Note: If you, like me, were wondering what exactly is a stop and why is it such a widespread measure of light in photography, you might like to check out this enlightening post by Photography Mad, in which he explains that “a stop is doubling or halving the amount of light let in when taking a photo”. From what we’ve just seen about neutral density, 1 stop of light reduction is equivalent to ND 0.3.

I myself own two ND filters for my photography. I have a lighter one of ND = 0.6 (2 stops) and a much much darker one of ND = 3 (10 stops), both are B+W brand. I rarely use the ND 0.6, but I did use it recently when I was out in Portland with my friend and photographer Brian Bonhan shooting waterfalls. I found that I wanted a little bit of a longer exposure time to smoothen the water  in the photograph but not a huge amount more, hence the combination of a polariser filter plus an ND 0.6 was perfect!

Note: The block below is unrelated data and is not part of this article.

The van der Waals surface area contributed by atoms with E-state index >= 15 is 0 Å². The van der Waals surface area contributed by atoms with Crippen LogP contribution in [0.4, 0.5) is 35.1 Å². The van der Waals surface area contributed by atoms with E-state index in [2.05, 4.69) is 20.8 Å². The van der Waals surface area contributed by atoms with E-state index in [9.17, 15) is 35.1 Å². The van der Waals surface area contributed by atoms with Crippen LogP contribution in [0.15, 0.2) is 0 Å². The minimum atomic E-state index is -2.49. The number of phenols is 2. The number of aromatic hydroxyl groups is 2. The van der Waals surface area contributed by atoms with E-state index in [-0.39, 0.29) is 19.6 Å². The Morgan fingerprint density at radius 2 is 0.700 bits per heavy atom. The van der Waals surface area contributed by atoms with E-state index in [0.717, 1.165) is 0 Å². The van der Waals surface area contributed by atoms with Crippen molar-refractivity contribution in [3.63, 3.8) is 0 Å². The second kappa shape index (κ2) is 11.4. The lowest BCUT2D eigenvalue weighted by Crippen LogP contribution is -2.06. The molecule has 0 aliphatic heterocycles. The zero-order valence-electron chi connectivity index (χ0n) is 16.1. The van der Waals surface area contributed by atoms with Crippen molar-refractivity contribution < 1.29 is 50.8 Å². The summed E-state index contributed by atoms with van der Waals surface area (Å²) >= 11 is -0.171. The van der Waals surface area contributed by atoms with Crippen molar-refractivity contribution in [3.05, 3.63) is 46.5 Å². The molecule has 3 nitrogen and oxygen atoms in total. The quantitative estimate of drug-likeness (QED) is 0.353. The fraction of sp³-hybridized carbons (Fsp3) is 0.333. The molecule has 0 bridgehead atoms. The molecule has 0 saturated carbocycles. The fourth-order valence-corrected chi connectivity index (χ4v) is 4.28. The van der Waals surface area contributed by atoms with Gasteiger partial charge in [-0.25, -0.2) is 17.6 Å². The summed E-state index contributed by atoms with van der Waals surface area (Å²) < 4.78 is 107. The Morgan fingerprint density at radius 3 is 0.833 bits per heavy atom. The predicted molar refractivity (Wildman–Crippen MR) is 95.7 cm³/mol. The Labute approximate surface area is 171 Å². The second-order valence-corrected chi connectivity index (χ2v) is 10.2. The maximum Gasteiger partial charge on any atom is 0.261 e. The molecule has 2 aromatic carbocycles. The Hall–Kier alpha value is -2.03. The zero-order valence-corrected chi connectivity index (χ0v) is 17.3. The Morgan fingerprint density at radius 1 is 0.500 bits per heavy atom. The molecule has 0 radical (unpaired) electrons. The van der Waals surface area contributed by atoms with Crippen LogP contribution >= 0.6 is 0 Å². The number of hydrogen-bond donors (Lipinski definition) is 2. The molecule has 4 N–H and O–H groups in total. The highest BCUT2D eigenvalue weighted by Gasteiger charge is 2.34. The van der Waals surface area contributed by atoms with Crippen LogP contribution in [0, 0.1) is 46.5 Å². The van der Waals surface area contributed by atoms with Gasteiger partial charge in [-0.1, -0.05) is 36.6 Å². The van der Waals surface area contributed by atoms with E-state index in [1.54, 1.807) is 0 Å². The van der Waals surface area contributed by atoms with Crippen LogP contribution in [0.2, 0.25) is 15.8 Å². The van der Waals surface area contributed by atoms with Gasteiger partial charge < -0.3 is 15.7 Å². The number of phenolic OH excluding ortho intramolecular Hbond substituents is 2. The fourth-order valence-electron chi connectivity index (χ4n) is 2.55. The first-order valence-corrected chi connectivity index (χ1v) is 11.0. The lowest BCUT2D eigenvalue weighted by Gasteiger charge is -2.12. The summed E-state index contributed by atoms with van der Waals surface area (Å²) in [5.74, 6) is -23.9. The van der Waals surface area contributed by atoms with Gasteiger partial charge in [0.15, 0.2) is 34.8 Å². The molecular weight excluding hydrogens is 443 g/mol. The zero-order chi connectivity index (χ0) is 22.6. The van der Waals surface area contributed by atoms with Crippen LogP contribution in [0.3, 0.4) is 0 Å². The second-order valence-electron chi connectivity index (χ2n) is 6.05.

Here below you can see one of the images I captured with the sun rays at Abiqua Falls. To be totally honest, I can’t remember if I used the ND 0.6 in that particular shot or not as I kept taking it on and off the camera the whole day, but you get the picture of the smooth water anyway! hehe 🙂

Sun Rays at Abiqua Falls

Sun Rays at Abiqua Falls

As I’ve just mentioned, I don’t use the ND 0.6 very often because it does not increase the exposure time by that much. However, the ND 3 (10 stops) filter allows for very very very long exposure times, even in broad daylight!! This filter lets through only about one thousandth of the light, that is 0.1%!! Hence I was able to shoot the San Francisco Golden Gate from Baker Beach at 3pm in the afternoon and get a 25 second exposure! In the animation below you can see the difference between using the ND 3 filter or not. Both images are straight out of camera, with the same white balance settings.